The Strange Case of MLB Pitcher, Dock Ellis

Tuesday, December 23, 2008

Most people know I like baseball. I like the seeming improbability of a 22 ounce wood bat, connecting with a base ball traveling at 90MPH, resulting in the ball traveling 400 feet into the outfield.

That is, of all goes well.

I also like the way the ‘Boys of Summer’ look in their uniforms. The baseball player is the male archetype of athleticism and poise. An unattainable standard of masculine beauty to be admired from afar under the the bright summer sun.

Which brings me to the strange case of MLB pitcher, Dock Ellis.

Dock Ellis died Friday in Los Angeles. He was 63. Despite a long addiction to drugs and alcohol, Ellis managed to win 138 games in his career and carve out pennant winning careers with both the Pittsburgh Pirates and the New York Yankees.

But Ellis was perhaps best remembered for bizarre episodes on and off the field. In his 1976 biography, “Dock Ellis in the Country of Baseball,” Ellis wrote while working for the Pirates, he had been drinking before he pitched a no-hitter against the San Diego Padres in May 1970. But it gets even better. Ellis admitted he had used LSD before the game. Not realizing that he would be pitching the opener of a doubleheader, he washed away the effects with amphetamines.

Ellis told The Los Angeles Times in 1985 that he began using drugs as a teenager, started to have alcohol problems while in the minor leagues, and “never pitched a game in the major leagues I wasn’t high.”

So, to the New York Yankees and their $225 million dollar payroll of spoiled brats who can’t seem pitch the team into the play-offs, listen up. Maybe the problem isn’t salary or free agency. Maybe it’s the absence of booze and acid made available to the players in the dugout?

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8 Responses to The Strange Case of MLB Pitcher, Dock Ellis

  1. Big Hank says:

    Great story. Dock Ellis was an original and as you know, in baseball, conformity is prized over the uniqueness of each player.

    Ellis’ record is interesting because his drug use seemed to enhance his pitching arm and not deter from it.

  2. D.R.Scott says:

    I don’t think the problem with the Yankees isn’t the lack of booze or drugs available. As usual, when rich kids play fantasy baseball with real players, what looks good on paper doesn’t translate into a cohesive or productive entity on the field.

    What the Steinbrenner Boys got is a upper-class boy’s club filled with hired guns wearing temporary pinstripes looking for one more big paycheck. What they don’t have is a team.

    That’s the difference between MLB and the NFL. There’s still accountability in football. Sure, you can hire a big-money player, but if he doesn’t produce, he’s gonna be a salary-cap dump the next season. In baseball, the salaries are guaranteed, so there isn’t that same level of commitment or intensity.

    When I see small-market teams like the Rays playing hard, it’s because those guys are still hungry, and they’re playing for a bigger payoff down the line. Unfortunately, rich baseball franchises like Boston, New York or Los Angeles wind up as retirement communities for either mercenaries or aging superstars who are going to leave the game sooner, not later.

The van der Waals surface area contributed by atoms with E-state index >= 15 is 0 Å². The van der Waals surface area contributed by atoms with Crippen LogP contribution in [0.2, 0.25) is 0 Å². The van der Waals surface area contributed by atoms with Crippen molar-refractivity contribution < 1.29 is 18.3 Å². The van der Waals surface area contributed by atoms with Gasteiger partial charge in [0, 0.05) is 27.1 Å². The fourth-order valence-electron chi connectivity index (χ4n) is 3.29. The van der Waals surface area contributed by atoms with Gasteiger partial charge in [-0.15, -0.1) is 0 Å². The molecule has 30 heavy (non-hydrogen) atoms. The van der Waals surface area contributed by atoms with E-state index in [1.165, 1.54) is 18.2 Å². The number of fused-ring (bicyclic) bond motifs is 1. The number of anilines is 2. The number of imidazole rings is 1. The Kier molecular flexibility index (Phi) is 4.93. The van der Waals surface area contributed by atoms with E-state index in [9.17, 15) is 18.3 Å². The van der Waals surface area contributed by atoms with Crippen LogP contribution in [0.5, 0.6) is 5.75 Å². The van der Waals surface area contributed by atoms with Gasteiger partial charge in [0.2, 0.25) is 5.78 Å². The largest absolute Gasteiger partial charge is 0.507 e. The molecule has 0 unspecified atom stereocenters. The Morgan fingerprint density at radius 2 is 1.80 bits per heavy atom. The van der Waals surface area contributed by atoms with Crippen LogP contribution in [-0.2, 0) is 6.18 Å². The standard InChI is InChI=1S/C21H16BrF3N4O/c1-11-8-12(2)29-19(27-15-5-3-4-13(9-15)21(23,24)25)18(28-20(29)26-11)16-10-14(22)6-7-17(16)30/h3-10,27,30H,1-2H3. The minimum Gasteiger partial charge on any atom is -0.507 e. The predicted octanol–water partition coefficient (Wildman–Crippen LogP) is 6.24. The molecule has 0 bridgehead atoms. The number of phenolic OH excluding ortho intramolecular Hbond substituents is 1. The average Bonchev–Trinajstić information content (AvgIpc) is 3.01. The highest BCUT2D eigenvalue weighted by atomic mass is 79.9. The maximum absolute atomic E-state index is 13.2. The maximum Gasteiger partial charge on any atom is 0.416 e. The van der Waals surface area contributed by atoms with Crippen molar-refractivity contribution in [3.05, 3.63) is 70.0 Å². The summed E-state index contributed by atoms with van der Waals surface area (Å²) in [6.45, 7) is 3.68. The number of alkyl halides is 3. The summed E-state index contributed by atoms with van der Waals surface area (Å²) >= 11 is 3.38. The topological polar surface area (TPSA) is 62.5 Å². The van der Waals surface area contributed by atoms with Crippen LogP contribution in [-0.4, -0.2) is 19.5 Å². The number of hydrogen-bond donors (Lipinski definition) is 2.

Are you ready for some football?

  3. Rachel says:

    Dock Ellis sounds like a genuine character. They should make a movie of his life starring Will Smith. I think the Yankees bloated payroll just got a whole lot bigger with the addition of CC Sabathia’s contract. They must print the money under Yankee Stadium.

  4. MacDaddy says:

    I never heard of the drugs, but I remember Doc Ellis.
    I remember him with the Yankees, being very competitive, especially with men on base. As I recall, he had fastball that he was not afraid to throw inside and a slider that was his out pitch.

  5. Woodcliffe says:

    My father-in-law mentioned Dock Ellis a few times.

    I grew up in Georgia, so I don’t recall hearing his name much. But this is a funny as hell story.

    Thanks for sharing it.

  6. Mauigirl says:

    Great story about Ellis. I wasn’t that familiar with him – a really colorful character! Sad he died so young – guess it was the after effects of all that booze and addiction.

    As for today’s Yankees….I think you may have something there. The Yankees back in the Mantle-Maris days were big boozers and they did very well!

    By the way, I agree with you on the look of baseball players. Football players always look like big hulks and I don’t find them at all attractive. But baseball uniforms are much more flattering!

  7. R.J. says:

    Dock Ellis was one of a kind. When he gave up that towering home run to Reggie Jackson in the ’71 All-Star Game, he vowed to get him back. He did…five years later when he threw at his head and broke Reggie’s glasses.

    And my Padres still suck.

  8. I see in your praise of baseball players you conveniently left out John Kruk and Cecil Fielder. 😉

    No one hates The Fucking Yankees more than I do save for maybe denizens of Bah-ston, but they added a legitimate offensive and defensive force yesterday. Hopefully the pressure will be so great, they implode.

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